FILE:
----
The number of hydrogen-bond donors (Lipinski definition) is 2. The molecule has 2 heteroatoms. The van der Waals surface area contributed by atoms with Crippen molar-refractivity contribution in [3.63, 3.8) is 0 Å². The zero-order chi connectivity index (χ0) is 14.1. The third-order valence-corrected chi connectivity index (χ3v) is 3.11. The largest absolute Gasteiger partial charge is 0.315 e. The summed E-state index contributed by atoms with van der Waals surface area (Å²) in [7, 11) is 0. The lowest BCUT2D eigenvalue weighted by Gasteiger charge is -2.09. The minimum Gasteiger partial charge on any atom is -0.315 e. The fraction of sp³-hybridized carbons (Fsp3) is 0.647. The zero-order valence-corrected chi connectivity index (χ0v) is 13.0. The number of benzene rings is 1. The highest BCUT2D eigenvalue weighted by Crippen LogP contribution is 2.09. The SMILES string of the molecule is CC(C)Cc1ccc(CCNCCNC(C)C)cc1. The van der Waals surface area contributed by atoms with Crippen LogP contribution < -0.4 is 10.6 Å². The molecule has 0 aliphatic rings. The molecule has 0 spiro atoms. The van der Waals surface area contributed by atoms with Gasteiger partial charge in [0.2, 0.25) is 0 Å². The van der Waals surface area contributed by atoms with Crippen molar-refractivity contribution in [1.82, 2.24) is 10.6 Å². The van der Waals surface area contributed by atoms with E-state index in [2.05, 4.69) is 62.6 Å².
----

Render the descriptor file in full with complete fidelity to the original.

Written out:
The number of hydrogen-bond donors (Lipinski definition) is 2. The molecule has 2 heteroatoms. The van der Waals surface area contributed by atoms with Crippen molar-refractivity contribution in [3.63, 3.8) is 0 Å². The zero-order chi connectivity index (χ0) is 14.1. The third-order valence-corrected chi connectivity index (χ3v) is 3.11. The largest absolute Gasteiger partial charge is 0.315 e. The summed E-state index contributed by atoms with van der Waals surface area (Å²) in [7, 11) is 0. The lowest BCUT2D eigenvalue weighted by Gasteiger charge is -2.09. The minimum Gasteiger partial charge on any atom is -0.315 e. The fraction of sp³-hybridized carbons (Fsp3) is 0.647. The zero-order valence-corrected chi connectivity index (χ0v) is 13.0. The number of benzene rings is 1. The highest BCUT2D eigenvalue weighted by Crippen LogP contribution is 2.09. The SMILES string of the molecule is CC(C)Cc1ccc(CCNCCNC(C)C)cc1. The van der Waals surface area contributed by atoms with Crippen LogP contribution < -0.4 is 10.6 Å². The molecule has 0 aliphatic rings. The molecule has 0 spiro atoms. The van der Waals surface area contributed by atoms with Gasteiger partial charge in [0.2, 0.25) is 0 Å². The van der Waals surface area contributed by atoms with Crippen molar-refractivity contribution in [1.82, 2.24) is 10.6 Å². The van der Waals surface area contributed by atoms with E-state index in [2.05, 4.69) is 62.6 Å².